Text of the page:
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Dementia and Alzheimer Disease: Current Realities and Future Possibilities Peter V. Rabins, MD, MPH Johns Hopkins School of Medicine.

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Presentation on theme: "Dementia and Alzheimer Disease: Current Realities and Future Possibilities Peter V. Rabins, MD, MPH Johns Hopkins School of Medicine."— Presentation transcript:

1 Dementia and Alzheimer Disease: Current Realities and Future Possibilities Peter V. Rabins, MD, MPH Johns Hopkins School of Medicine

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5 Dementia Syndrome Declines in 2 or more cognitive capacities Normal level of consciousness and alertness Onset in adulthood

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8 Diagnostic Features of Alzheimer Disease Slowly progressive dementia No other etiology identified: non-contributory neurological examination, laboratory evaluation and brain imaging Decline in memory plus either: -aphasia -apraxia -agnosia

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14 COMMON CAUSES OF DEMENTIA Alzheimer disease 66% Vascular dementia 15-20% Dementia with Lewy bodies 8-15% Fronto-temporal dementia 5%

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21 Epidemiologic Approach: Risk and Protective Factors RISK FACTORS Older age Down syndrome Family history Head injury Female ?low education ?depression earlier Estrogen PROTECTIVE FACTORS NSAIDS ??Estrogen early ?low cholesterol ?lipid lowering drugs ?more education ?higher activity level ?moderate alcohol ?vitamin E/antioxidants

22 GENETIC ISSUES Abnormalities in 3 genes are known to cause AD APP gene on chromosome 21 PS-1 gene on chromosome 14 PS-2 gene on chromosome 1 Account for fewer than 2% of cases of AD Function of these genes unknown

23 Genetics Cont. Between 30-60% of AD is under genetic influence APOE gene linkage well established -APOE E4 gene increases risk -APOE E2 gene may decrease risk -These genes are “normal” -APO genes carry cholesterol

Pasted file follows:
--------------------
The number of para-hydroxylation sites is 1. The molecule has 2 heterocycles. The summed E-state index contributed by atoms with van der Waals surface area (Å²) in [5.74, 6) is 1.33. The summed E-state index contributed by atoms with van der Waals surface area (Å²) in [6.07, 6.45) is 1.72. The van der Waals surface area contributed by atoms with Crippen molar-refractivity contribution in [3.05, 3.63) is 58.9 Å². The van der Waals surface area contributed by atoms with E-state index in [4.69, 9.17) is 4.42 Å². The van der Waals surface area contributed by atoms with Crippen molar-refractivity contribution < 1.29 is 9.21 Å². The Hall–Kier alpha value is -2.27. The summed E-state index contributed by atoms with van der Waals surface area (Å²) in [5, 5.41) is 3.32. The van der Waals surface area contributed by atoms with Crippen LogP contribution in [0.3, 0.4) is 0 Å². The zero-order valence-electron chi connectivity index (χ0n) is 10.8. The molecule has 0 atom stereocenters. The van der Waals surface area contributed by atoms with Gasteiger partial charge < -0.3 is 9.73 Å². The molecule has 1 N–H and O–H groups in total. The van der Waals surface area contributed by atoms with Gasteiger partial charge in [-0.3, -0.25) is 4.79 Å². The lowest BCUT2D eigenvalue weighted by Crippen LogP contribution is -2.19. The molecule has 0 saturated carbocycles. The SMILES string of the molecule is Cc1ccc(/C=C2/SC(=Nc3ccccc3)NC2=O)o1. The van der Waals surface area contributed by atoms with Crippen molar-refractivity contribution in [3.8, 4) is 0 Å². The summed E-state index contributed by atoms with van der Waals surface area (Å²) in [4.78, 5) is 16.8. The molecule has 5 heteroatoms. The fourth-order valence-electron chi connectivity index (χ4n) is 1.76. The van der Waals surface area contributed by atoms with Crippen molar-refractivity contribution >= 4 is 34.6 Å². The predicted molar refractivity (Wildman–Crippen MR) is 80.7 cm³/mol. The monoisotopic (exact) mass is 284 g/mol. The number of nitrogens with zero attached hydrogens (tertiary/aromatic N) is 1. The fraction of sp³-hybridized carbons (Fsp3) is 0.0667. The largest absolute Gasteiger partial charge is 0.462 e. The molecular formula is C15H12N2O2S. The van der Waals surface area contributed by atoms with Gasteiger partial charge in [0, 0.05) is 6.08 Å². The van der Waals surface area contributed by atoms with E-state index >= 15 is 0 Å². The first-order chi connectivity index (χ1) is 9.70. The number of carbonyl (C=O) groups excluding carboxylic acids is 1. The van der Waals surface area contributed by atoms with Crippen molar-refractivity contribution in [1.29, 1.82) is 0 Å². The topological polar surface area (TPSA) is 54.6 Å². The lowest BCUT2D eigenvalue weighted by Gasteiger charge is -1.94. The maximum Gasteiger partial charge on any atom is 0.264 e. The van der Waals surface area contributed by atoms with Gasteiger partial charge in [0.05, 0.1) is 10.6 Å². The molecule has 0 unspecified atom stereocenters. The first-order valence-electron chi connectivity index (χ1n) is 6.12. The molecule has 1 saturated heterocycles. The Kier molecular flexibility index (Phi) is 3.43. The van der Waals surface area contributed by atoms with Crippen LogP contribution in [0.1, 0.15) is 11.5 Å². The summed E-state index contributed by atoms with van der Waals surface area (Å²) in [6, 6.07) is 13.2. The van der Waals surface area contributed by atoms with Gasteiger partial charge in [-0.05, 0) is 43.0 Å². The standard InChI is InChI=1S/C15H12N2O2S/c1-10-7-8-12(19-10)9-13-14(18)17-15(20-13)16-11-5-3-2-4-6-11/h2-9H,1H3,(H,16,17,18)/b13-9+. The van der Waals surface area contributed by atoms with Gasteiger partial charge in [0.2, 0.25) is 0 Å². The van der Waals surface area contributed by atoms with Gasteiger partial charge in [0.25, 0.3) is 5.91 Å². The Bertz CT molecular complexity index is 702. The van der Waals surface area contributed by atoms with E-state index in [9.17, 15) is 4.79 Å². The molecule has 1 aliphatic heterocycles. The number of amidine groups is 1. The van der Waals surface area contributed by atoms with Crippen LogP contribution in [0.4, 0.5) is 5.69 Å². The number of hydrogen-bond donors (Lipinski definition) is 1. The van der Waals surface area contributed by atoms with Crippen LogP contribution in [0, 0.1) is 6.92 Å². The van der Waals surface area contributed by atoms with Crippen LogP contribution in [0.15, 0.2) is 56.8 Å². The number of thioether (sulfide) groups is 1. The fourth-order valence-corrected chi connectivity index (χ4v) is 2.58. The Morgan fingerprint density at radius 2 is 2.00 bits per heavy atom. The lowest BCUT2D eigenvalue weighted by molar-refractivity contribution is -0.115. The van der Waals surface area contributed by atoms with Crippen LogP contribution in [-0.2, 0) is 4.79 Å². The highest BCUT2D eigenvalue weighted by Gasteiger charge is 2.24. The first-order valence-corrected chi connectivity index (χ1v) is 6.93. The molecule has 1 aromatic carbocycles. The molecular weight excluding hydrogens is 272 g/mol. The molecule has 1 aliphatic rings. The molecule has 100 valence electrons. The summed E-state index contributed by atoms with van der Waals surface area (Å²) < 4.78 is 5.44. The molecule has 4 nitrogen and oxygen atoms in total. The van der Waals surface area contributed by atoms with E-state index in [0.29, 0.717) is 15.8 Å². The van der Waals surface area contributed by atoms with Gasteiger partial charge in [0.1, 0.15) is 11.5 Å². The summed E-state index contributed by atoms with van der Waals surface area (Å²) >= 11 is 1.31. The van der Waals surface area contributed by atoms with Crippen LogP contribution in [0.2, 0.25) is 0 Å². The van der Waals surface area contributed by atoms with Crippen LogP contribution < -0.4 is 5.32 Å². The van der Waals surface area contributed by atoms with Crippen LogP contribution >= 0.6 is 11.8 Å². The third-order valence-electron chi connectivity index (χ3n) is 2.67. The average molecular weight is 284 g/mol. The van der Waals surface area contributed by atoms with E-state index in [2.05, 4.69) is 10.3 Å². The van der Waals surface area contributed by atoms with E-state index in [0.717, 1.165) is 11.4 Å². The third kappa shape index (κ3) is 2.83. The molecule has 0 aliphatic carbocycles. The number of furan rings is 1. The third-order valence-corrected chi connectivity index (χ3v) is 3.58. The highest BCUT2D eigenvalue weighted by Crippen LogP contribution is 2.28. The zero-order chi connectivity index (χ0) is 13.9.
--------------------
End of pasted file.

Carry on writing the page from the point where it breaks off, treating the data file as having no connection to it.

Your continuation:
24 Genetics Continued: 3 Recently Discovered Genes (2009) Clusterin PICALM CR1 (complement receptor 1) Need to be replicated May account for 10% of cases

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29 Sertraline vs. Placebo Percent PlaceboSertraline Nonresponse Partial response Full response Exact p= Lyketsos et al, Arch Gen Psych, 2003

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31 Does the Treatment of Dementia Improve Quality of life (QOL)? No evidence that pharmacotherapy improves QOL Modest evidence that psychosocial interventions improve QOL in AD No evidence that environmental design improves QOL In more than 30 studies, caregiver QOL is improved by intervention. A combination of education and emotional support is most effective in improving QOL

32 Common Ethical Challenges (Practical Dementia Care, 2 nd Ed. Chapter 13, in press) The person who doesn’t want to be evaluated The person who lives alone The person who demands to drive The use of medication and restraints to control behavior and protect from harm The use of lying to better patient’s life and prevent harm The person with poor oral intake Medical decision making for the severely incapacitated

33 Legal Options for the Incapacitated (Maryland recognizes financial and health decision making) GuardianshipAdvance Directives MD Substituted Consent Statute Legally adjudicatedPrepared while capacitated 2 Physicians declare incapacitated Judge reviews decisions Becomes in force when incapacitated spouse -Living Will (“terminal”)parent -Durable Power of Attorney (a person) child -Advance Directive (wishes) other relative, friend

34 Frequency of Medical Decisions Faced by Caregivers (n = 72) Type of Treatment Faced with Decision N (%) Only Decided For % Ever Decided Against % Hospital admission 38 (52.8) Blood test/ diagnostic test 29 (40.3) Feeding tube 25 (34.7) X-ray 21 (29.2) Infection treatment 25 (34.7) Respirator/ ventilator 17 (23.6) Resuscitate 14 (19.4) Surgery 4 (5.6)

35 Difficulty with Decision Decision To TreatDecision To Limit Not DifficultAny DifficultyNot DifficultAny Difficulty 87.7 %12.3 %55.2 %44.8 % Satisfaction with Decision Decision To TreatDecision To Limit Somewhat Satisfied Very SatisfiedSomewhat Satisfied Very Satisfied 28.8 %71.2 %19.4 %80.6 %

36 Risk of Incident Dementia in 2,442 Married Older Adults as a Function of Whether Spouse Had Dementia, Adjusted for Covariates: Total Sample and Stratified According to Spouse’s Sex Hazard Ratio (95% Confidence Interval) Predictor VariableTotal Sample Husband as Index Subject Wife as Index Subject Having spouse with dementia )11.93 ( )3.66 ( ) Female0.80 ( )-- Age at baseline interview 1.06 ( )1.02 ( )1.15 ( ) Number of apolipoprotein E a4 alleles (reference: 0) ( )1.42 ( )1.55 ( ) ( )4.91 ( )3.83 ( ) Husband’s occupation (reference: machine, misc.) Professional, technical, management0.64 ( )0.67 ( )0.56 ( ) Clerical, sales0.66 ( )0.57 ( )0.79 ( ) Service0.98 ( )1.01 ( )0.67 ( ) Agriculture0.81 ( )0.93 ( )0.59 ( ) Husband’s education, years1.00 ( )1.00 ( )1.00 ( ) Norton, et al. 2010


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